It’s been more than a year and a half since a couple of my colleagues here at Cloudera shipped the first version of Sentry (now Apache Sentry (incubating)). This project filled a huge security gap in the Apache Hadoop ecosystem by bringing truly secure and dependable fine grained authorization to the Hadoop ecosystem and provided out-of-the-box integration for Apache Hive. Since then the project has grown significantly–adding support for Impala and Search and the wonderful Hue App to name a few significant additions.

In order to provide a truly secure and centralized authorization mechanism, Sentry deployments have been historically set up so that all Hive’s data and metadata are accessible only by HiveServer2 and every other user is cut out. This has been a pain point for Sqoop users as Sqoop does not use the HiveServer2 interface. Hence users with a Sentry-secured Hive deployment were forced to split the import task into two steps: simple HDFS import followed by manually loading the data into Hive.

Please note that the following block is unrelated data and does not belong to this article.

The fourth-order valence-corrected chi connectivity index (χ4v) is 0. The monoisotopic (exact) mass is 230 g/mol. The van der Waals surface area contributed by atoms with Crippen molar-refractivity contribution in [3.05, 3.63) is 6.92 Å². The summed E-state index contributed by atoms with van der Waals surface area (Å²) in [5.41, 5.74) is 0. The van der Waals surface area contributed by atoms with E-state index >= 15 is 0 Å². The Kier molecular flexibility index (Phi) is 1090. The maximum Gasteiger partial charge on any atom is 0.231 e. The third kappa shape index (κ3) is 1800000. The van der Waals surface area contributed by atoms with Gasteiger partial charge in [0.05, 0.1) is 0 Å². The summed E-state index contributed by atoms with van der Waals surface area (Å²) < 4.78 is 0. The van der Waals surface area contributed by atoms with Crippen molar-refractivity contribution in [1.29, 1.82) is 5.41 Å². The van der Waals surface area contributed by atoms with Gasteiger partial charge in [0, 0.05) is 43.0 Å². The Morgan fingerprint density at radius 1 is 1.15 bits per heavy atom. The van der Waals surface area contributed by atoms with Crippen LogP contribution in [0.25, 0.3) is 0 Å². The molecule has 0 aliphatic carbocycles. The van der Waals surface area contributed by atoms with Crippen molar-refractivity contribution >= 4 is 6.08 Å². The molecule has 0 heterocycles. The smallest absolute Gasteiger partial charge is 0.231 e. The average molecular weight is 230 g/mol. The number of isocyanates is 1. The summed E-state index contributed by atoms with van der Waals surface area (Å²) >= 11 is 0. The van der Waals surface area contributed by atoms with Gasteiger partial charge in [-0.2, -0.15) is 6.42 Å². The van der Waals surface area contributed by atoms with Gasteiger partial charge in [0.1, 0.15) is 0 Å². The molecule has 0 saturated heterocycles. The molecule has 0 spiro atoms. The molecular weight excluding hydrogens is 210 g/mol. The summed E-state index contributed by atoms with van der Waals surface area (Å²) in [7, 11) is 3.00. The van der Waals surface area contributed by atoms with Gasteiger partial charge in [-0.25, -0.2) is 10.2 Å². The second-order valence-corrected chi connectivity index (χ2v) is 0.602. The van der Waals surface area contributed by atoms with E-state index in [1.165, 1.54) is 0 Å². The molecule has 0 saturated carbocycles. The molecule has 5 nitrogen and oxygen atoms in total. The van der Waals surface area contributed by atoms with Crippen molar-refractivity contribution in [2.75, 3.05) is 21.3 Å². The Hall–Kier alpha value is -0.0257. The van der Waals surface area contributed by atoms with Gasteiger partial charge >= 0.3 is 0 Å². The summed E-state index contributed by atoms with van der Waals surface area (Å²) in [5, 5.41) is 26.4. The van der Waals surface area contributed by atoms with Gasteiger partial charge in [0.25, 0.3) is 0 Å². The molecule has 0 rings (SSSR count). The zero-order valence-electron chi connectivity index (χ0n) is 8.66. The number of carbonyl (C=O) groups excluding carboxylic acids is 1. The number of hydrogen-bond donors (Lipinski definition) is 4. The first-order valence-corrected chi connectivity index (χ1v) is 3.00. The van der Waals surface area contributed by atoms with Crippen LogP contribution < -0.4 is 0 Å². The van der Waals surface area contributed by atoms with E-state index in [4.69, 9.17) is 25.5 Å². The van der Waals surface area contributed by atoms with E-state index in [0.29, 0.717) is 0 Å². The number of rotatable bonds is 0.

With the inclusion of HDFS ACLs and the integration of Sentry into the Hive metastore in CDH 5.1, users were able to improve this situation and get the direct Hive import working again. However, this approach required manual administrator intervention to configure HDFS ACLs according to the Sentry configuration and needed a manual refresh to keep both systems in sync.

One of the large features included in the recently released CDH 5.3 is Sentry integration with HDFS, which enables customers to easily share data between Hive, Impala and all the other Hadoop components that interact with HDFS (MapReduce, Spark, Pig, and Sqoop, and so on) while ensuring that user access permissions only need to be set once, and that they are uniformly enforced.